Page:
In Fig. 9, the mean measurement error from all subsets (defined as the applied translation subtracted from the measured translation) of the data displayed in Fig. 8 is plotted at each translation increment. The uncertainty bands again indicate three standard deviations of the measurement variation. As in Fig. 8, the solid black line marks zero error, or perfect agreement between applied and measured translation, and the dashed gray bounding lines show uncertainty of the applied translation due to the resolution of tick mark increments on the translation stage. Compared to Fig. 8, in which the uncertainty bands were too small to easily see, Fig. 9 allows a clearer side-by-side comparison of the error in each SR method. Again, note that due to select images failing to correlate, there is no PG data for the translation increments of 0.127 mm, 0.254 mm, and 0.381 mm. Also included in this figure are the LR Average and HR Interpolation benchmarks described in the methods. The LR Average set is expected to show a reduction in noise from combining all 9 images while maintaining the original resolution, and the HR Interpolation set expands the LR Average by a factor of two to match the size of the SR images without using the SR algorithms.

Fig. 8
figure 8

Plots showing average measured translation vs. applied translation, with applied resolution uncertainty bands in blue and perfect agreement in brown, for (a) LR images, (b) RSR images, (c) PG images, and (d) SANC images. Uncertainty bands on markers represent three standard deviations of the spatial variation in measured translation across all subsets. The solid black line shows perfect agreement between applied and measured translation, and bounding gray lines show uncertainty of applied translation due to stage resolution

Figure 10 shows further comparison between the SR and LR measurements for the largest applied translation (0.762 mm) in terms of how the spatial standard deviation is affected by subset size. The mean translation measurement for each subset size is shown in the first subplot, along with uncertainty bands (the same 3σ quantities shown in the uncertainty bands of Fig. 9). The subset size of the LR images is shown (in pixels) on the horizontal axis above the plot, while the subset size of SR images is shown (in pixels) on the horizontal axis below the plot. The second subplot shows the size of the uncertainty bands from the first plot, again as a function of subset size. The common physical subset size is shown on the very bottom horizontal axis. As expected, the uncertainty band size decreases as subset size increases. It should be noted that this trend holds for all methods, although this decrease is small enough in some cases (such as the LR data) that it is hard to see when all 6 methods are plotted on the same axes.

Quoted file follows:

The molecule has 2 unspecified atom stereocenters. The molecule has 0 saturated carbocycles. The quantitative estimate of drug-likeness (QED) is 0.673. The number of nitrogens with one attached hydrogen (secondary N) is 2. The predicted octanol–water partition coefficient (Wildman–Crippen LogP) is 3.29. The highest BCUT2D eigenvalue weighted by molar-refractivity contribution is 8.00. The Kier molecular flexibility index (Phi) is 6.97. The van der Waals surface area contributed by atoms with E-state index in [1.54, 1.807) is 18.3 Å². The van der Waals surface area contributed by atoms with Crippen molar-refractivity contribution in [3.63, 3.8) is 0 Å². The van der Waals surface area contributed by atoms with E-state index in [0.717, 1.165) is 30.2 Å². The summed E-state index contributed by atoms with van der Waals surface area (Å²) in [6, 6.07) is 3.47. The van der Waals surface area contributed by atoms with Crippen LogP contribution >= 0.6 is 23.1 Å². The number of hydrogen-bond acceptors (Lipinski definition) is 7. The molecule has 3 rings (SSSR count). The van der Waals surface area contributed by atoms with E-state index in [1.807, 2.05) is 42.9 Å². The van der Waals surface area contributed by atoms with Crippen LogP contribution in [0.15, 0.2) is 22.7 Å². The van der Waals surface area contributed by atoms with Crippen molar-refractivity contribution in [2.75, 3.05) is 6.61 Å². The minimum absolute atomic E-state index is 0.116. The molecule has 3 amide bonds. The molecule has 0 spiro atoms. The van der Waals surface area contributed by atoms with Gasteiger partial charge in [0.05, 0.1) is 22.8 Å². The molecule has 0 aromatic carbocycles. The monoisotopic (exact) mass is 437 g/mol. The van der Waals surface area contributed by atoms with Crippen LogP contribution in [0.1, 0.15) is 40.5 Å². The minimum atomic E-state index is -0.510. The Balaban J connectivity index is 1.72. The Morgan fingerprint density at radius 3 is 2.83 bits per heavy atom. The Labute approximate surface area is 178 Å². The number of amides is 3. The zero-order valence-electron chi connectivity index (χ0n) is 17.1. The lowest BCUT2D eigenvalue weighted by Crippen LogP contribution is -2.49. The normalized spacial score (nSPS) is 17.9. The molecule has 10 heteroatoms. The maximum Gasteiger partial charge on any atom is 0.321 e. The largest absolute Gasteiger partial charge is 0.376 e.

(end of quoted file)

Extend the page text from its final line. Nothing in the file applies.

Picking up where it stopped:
Fig. 9
figure 9

The error (measured—applied ring translation) averaged across subsets for DIC results based on LR, LR Average, HR Interpolation, RSR, PG, and SANC images, given at each applied ring translation. Note that markers have been slightly offset for readability, and are grouped around the corresponding applied translation. Uncertainty bands show three standard deviations of spatial variation, and gray bounding lines represent resolution uncertainty of the translation stage

Mechanical Deformation Test

The contours of displacements in the direction of loading for the LR, RSR, SANC and zoom lens DIC results are shown in Fig. 11. Each contour is taken at the same deformation increment and each is plotted on the same scale for the same field of view. The images produced with the PG algorithm failed to correlate, therefore there are no PG contours in Fig. 11. Also included in the figure are representative subsets of the speckle pattern on the specimen surface. All are taken from the same location on the surface, and the LR, RSR, and SANC cover the same physical area. The zoom lens subset covers a smaller area, located in the upper left corner of the other subsets.

Fig. 10
figure 10

Upper subplot: final measured translation plotted with respect to physical subset size, in mm; uncertainty bands indicate the spatial variation across all subsets, represented as three standard deviations. The solid black line shows the applied translation, bounded by dashed gray lines representing uncertainty of applied translation due to stage resolution. Note that SR data are slightly offset for readability (only sizes indicated by tick marks were used). Lower subplot shows the size of the uncertainty bands from the upper subplot